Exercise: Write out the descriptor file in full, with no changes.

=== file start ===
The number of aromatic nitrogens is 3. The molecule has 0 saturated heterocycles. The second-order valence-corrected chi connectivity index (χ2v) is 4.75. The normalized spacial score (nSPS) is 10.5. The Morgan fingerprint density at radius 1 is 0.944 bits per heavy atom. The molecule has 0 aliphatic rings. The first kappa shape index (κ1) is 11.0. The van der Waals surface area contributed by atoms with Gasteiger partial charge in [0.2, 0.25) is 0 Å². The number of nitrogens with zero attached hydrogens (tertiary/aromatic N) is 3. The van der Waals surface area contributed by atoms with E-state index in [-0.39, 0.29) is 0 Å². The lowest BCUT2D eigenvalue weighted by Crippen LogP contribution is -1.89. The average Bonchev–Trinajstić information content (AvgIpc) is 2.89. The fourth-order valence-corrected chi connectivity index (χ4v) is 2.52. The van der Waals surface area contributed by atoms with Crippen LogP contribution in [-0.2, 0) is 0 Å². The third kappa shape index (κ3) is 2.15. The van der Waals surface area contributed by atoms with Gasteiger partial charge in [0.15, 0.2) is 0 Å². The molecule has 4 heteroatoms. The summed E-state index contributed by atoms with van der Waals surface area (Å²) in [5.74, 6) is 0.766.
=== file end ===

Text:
The number of aromatic nitrogens is 3. The molecule has 0 saturated heterocycles. The second-order valence-corrected chi connectivity index (χ2v) is 4.75. The normalized spacial score (nSPS) is 10.5. The Morgan fingerprint density at radius 1 is 0.944 bits per heavy atom. The molecule has 0 aliphatic rings. The first kappa shape index (κ1) is 11.0. The van der Waals surface area contributed by atoms with Gasteiger partial charge in [0.2, 0.25) is 0 Å². The number of nitrogens with zero attached hydrogens (tertiary/aromatic N) is 3. The van der Waals surface area contributed by atoms with E-state index in [-0.39, 0.29) is 0 Å². The lowest BCUT2D eigenvalue weighted by Crippen LogP contribution is -1.89. The average Bonchev–Trinajstić information content (AvgIpc) is 2.89. The fourth-order valence-corrected chi connectivity index (χ4v) is 2.52. The van der Waals surface area contributed by atoms with Crippen LogP contribution in [-0.2, 0) is 0 Å². The third kappa shape index (κ3) is 2.15. The van der Waals surface area contributed by atoms with Gasteiger partial charge in [0.15, 0.2) is 0 Å². The molecule has 4 heteroatoms. The summed E-state index contributed by atoms with van der Waals surface area (Å²) in [5.74, 6) is 0.766.